- Russia’s biggest surge in mom-and-pop traders since 2009 is helping along a shakeup at the nation’s second-largest lender. To meet the increasing retail-investor demand in stock and debt markets, VTB Bank PJSC is merging the brokerage business of its retail lender VTB24, with the investment consulting, brokerage and asset-management teams at its VTB Capital investment bank. The expanded investment-services unit will manage about 1 trillion rubles ($18 billion).
- Denmark’s TDC A/S agreed to buy the Nordic entertainment and studio businesses of Modern Times Group AB for 19.55 billion kronor ($2.48 billion) to gain TV stations and an online streaming service that competes with Netflix Inc. With the MTG assets, TDC will also become more expensive to potential bidders, including Sweden’s Telia AB, a company that has recently been linked again to takeover speculation around the Danish carrier. Shares of the Danish company slumped the most in two years.
- China’s banking regulator has told lenders in Shanghai to increase their scrutiny of loans for mergers and acquisitions to ensure the funds aren’t used to buy land, according to people familiar with the matter. A significant portion of M&A loans in Shanghai have been used for deals involving land as the main underlying asset, the China Banking Regulatory Commission’s Shanghai branch said in a notice issued in recent days, according to the people, who asked not to be identified as they’re not authorized to speak publicly. The regulator requested banks to strictly comply with current policies on M&A loans and other real estate lending policies.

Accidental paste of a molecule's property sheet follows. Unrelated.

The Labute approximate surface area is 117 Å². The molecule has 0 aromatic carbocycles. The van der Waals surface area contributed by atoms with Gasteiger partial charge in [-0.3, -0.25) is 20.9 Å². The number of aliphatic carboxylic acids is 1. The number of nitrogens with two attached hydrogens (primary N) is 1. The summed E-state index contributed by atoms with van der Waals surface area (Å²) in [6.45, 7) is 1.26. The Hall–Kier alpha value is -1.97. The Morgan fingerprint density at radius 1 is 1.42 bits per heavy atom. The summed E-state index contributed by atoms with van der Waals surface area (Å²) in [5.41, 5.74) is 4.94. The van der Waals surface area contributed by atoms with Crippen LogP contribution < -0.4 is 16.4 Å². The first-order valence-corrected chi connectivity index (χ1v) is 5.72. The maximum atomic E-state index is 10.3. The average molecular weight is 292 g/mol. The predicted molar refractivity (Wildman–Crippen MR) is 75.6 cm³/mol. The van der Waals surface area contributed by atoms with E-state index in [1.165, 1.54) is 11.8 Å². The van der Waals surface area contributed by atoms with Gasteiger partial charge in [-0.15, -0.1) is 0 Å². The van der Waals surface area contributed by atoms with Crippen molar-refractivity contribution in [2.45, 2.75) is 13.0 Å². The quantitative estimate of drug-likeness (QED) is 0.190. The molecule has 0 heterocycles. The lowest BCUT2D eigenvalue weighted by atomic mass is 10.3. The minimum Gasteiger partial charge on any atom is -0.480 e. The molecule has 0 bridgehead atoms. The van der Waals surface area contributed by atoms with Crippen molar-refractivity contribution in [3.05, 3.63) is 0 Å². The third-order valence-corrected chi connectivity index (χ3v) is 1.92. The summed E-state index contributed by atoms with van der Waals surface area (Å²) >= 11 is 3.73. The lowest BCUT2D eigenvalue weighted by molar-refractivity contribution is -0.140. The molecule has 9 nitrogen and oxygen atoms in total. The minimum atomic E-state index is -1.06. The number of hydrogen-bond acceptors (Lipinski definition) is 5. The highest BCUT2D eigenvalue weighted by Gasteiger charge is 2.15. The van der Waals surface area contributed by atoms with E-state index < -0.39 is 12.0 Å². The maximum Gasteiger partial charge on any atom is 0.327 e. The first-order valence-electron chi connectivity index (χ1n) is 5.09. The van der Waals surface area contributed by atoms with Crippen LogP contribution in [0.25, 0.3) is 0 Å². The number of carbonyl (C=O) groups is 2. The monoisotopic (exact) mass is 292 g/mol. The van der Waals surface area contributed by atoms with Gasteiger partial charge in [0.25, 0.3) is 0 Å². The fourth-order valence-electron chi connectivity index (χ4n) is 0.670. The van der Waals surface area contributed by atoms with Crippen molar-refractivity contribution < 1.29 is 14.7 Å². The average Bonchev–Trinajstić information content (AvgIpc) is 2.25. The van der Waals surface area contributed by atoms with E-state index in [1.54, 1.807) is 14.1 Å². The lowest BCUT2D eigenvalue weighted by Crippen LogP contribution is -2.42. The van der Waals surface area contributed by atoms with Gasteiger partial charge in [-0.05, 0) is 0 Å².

- The Dutch mining regulator recommended cutting production at Europe’s biggest natural gas field by 44 percent to prevent earthquakes in the north of the country, a move that caused prices for the commodity to jump the most in six weeks. Staatstoezicht op de Mijnen told the government that ministers should restrict output at the Groningen field to 12 billion cubic meters (423 billion cubic feet) “as soon as possible,” according to a statement on Thursday. Economic affairs minister Eric Wiebes has said he will decide on the field’s future by the end of March.